Tuesday, December 11, 2012

Is it Legal to Melt Coins?

Silver Coin Melt Values
In the United States, it depends on the coins.

In December 2006, the U.S. Mint issued a rule that generally prohibits the exportation, melting, or treatment of United States one-cent coins (pennies) and 5-cent coins (nickels). On April 10, 2007 the final rule was approved and became effective on April 16, 2007.

A violation of these restrictions can lead to a fine of up to $10,000, imprisonment of up to 5 years, and forfeiture of the subject coins or metal.

However, these rules have exceptions.

Wartime Silver Nickels

One exception is that the war nickels of 1942-1945 are not banned from being melted. They are specifically excluded from the ruling since they had a special wartime composition that included 35% silver. This was due to the fact that nickel was in great demand for the war effort.

The ruling also does not include any restrictions on the melting of silver coins. The reason has to do with the harm any coin melting would have on the U.S. economy. There are very few silver coins still floating around in circulation, so melting these would have no overall impact on the U.S. economy. So basically it is okay to melt down silver.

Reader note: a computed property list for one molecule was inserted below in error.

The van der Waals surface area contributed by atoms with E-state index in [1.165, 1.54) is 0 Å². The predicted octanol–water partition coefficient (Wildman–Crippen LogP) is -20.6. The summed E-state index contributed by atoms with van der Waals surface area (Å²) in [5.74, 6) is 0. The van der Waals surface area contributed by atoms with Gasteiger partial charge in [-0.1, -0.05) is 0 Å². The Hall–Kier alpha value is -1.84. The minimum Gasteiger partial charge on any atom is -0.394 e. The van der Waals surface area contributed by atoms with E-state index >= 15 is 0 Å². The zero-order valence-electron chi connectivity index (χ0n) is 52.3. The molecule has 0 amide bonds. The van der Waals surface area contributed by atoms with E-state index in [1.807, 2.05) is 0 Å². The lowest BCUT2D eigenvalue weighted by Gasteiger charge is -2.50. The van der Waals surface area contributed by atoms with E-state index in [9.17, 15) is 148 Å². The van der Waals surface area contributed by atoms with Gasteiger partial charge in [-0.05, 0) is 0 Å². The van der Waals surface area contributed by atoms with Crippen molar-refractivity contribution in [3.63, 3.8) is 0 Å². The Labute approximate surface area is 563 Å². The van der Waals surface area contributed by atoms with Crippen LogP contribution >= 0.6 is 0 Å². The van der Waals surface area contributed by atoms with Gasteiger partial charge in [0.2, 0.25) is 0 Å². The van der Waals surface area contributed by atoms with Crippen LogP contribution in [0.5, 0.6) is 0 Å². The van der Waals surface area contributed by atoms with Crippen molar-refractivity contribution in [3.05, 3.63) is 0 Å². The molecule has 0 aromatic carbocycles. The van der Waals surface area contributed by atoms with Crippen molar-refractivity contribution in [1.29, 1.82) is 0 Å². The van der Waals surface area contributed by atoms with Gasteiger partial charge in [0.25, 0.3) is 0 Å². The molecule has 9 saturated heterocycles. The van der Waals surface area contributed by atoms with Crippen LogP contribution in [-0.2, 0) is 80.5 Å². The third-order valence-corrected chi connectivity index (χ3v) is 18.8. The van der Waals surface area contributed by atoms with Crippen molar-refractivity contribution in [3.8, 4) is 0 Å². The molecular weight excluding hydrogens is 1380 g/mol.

Don't Melt Those Pennies

However, with the metal content of the current penny and nickel either exceeding or having the potential to exceed their face value due to wildly fluctuating commodity prices, they are prime candidates for mass melting. This in turn creates the potential for a shortage of these coins. A shortage of these coins would have a harmful effect on the U.S. economy as merchants would not be able to give exact change in retail transactions.

These types of coin shortages have happened in the past, particularly in the 19th century as silver and gold prices fluctuated.

Coin Melting for Dummies

The dime and quarter dollar have no restrictions on melting as doing so with the current non-silver varieties would lose you money. For now, their face value still exceeds anything you'd get for the value of their metal content.


The U.S. Mint's press release concerning the final rule, and the Federal Register Notice for the final rule are both available online.


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